Dr. Johnny Flynn on the Indiana Indian Education Conference

Produced by Paul DeMain
Indiana, Indianapolis (NFICTV)

Dr. Johnny Flynn (Potawatomi) of the Indiana University - Purdue University in Indianapolis speaks about how they are trying to reach out and emphasis that east of the Mississippi, Native Americans are still active and involved in some of the older parts of Indian Country.

These efforts involve bringing students and presenters together to discuss what the future of Indian people might be, and to look at new ideas about how to bring people together under the umbrella of tribal networking.

Flynn contends that until the invention of the telegraph, Native people had one of the most efficient ways of communicating. According to Flynn, he believes that one of the reasons it took over 350 years to subjugate the Indian community was because of the way we were able to communicate with each other efficiently

Flynn says with the advent of the Internet, blogs, and web sites, we need to plug into those systems in order to reach our people, many who are scattered across the country, and in big urban cities with many mixed tribal identities.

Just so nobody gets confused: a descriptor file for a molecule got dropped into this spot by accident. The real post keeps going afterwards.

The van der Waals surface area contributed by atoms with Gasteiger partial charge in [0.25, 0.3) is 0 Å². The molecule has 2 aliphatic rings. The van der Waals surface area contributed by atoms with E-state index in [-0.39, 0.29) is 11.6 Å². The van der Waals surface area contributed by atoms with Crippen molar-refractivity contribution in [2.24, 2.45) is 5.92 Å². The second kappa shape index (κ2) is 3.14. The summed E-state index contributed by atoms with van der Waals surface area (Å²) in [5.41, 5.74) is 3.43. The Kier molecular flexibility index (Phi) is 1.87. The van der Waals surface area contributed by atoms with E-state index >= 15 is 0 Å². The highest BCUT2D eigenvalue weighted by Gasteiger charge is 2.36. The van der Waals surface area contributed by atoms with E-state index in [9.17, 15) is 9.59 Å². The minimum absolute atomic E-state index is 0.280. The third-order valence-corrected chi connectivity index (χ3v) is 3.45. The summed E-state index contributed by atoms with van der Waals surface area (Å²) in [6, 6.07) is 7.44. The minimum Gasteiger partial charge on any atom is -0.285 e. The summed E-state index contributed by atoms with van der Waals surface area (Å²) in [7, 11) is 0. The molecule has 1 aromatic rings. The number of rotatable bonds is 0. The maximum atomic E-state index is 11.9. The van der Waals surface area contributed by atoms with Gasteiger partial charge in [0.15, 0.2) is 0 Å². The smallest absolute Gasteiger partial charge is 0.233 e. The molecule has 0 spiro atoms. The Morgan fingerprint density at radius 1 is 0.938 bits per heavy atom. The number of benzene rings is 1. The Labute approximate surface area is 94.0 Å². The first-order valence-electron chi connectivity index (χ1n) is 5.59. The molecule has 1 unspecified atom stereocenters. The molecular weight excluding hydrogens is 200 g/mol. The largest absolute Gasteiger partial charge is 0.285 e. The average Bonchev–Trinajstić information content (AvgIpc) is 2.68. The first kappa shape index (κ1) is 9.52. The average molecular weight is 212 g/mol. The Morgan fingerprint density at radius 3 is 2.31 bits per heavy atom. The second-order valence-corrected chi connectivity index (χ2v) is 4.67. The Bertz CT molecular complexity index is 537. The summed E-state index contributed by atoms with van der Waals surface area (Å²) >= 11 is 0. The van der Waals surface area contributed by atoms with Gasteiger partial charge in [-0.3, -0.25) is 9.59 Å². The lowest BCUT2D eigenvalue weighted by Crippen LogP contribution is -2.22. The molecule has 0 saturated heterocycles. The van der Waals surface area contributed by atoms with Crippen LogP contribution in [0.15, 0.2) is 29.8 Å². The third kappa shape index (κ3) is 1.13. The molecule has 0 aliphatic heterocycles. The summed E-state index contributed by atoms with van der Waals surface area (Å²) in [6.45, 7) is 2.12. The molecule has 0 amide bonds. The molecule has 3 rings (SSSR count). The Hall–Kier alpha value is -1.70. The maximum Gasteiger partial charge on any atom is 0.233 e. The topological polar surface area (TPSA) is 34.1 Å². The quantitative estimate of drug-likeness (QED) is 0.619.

In particular, Flynn can cite the movement of his family through historic events in Indiana and Oklahoma that moved his family from their historical territory in the Great Lakes to Oklahoma, and back during relocation over a hundred years later.

Also, Flynn points out that 2011 will be the 200th anniversary and commemoration of the Battle of Tippecanoe, and Flynn would like to see it as an opportunity for Native people to assist Indiana citizens to find their own history.  

"70 percent of our people, live outside Indian Country"

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